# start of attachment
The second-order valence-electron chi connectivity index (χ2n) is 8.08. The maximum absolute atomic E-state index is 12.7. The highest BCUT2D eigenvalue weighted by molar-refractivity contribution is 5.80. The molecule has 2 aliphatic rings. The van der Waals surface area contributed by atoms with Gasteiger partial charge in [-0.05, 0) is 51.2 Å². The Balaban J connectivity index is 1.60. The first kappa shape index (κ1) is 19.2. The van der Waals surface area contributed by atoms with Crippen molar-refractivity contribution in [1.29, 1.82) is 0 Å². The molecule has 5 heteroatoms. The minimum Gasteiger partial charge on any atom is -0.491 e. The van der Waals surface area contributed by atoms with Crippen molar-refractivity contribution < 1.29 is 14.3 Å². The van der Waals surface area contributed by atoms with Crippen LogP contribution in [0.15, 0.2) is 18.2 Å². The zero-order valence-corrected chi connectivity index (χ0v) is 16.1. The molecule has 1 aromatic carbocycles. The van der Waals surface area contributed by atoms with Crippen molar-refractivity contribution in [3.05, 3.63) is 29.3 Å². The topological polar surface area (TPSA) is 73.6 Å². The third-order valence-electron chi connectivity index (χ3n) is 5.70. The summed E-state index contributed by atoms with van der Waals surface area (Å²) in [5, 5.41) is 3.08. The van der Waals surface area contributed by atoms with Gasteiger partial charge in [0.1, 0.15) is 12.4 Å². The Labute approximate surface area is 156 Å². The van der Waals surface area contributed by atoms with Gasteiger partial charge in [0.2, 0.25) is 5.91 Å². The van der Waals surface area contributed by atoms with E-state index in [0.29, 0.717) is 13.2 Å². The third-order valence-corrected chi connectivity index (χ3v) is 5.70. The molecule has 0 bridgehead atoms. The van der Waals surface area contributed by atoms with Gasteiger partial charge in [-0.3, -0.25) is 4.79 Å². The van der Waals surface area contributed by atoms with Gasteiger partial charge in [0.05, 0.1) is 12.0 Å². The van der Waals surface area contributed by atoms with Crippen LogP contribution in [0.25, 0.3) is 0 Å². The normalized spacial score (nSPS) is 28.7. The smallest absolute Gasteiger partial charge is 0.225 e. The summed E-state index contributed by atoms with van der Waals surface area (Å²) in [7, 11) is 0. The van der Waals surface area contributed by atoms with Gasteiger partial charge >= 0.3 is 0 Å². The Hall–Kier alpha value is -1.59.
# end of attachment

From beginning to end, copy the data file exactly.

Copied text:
The second-order valence-electron chi connectivity index (χ2n) is 8.08. The maximum absolute atomic E-state index is 12.7. The highest BCUT2D eigenvalue weighted by molar-refractivity contribution is 5.80. The molecule has 2 aliphatic rings. The van der Waals surface area contributed by atoms with Gasteiger partial charge in [-0.05, 0) is 51.2 Å². The Balaban J connectivity index is 1.60. The first kappa shape index (κ1) is 19.2. The van der Waals surface area contributed by atoms with Crippen molar-refractivity contribution in [1.29, 1.82) is 0 Å². The molecule has 5 heteroatoms. The minimum Gasteiger partial charge on any atom is -0.491 e. The van der Waals surface area contributed by atoms with Crippen molar-refractivity contribution < 1.29 is 14.3 Å². The van der Waals surface area contributed by atoms with Crippen LogP contribution in [0.15, 0.2) is 18.2 Å². The zero-order valence-corrected chi connectivity index (χ0v) is 16.1. The molecule has 1 aromatic carbocycles. The van der Waals surface area contributed by atoms with Crippen molar-refractivity contribution in [3.05, 3.63) is 29.3 Å². The topological polar surface area (TPSA) is 73.6 Å². The third-order valence-electron chi connectivity index (χ3n) is 5.70. The summed E-state index contributed by atoms with van der Waals surface area (Å²) in [5, 5.41) is 3.08. The van der Waals surface area contributed by atoms with Gasteiger partial charge in [0.1, 0.15) is 12.4 Å². The Labute approximate surface area is 156 Å². The van der Waals surface area contributed by atoms with Gasteiger partial charge in [0.2, 0.25) is 5.91 Å². The van der Waals surface area contributed by atoms with E-state index in [0.29, 0.717) is 13.2 Å². The third-order valence-corrected chi connectivity index (χ3v) is 5.70. The molecule has 0 bridgehead atoms. The van der Waals surface area contributed by atoms with Gasteiger partial charge in [-0.3, -0.25) is 4.79 Å². The van der Waals surface area contributed by atoms with Gasteiger partial charge in [0.05, 0.1) is 12.0 Å². The van der Waals surface area contributed by atoms with Crippen LogP contribution in [0.25, 0.3) is 0 Å². The normalized spacial score (nSPS) is 28.7. The smallest absolute Gasteiger partial charge is 0.225 e. The summed E-state index contributed by atoms with van der Waals surface area (Å²) in [7, 11) is 0. The van der Waals surface area contributed by atoms with Gasteiger partial charge >= 0.3 is 0 Å². The Hall–Kier alpha value is -1.59.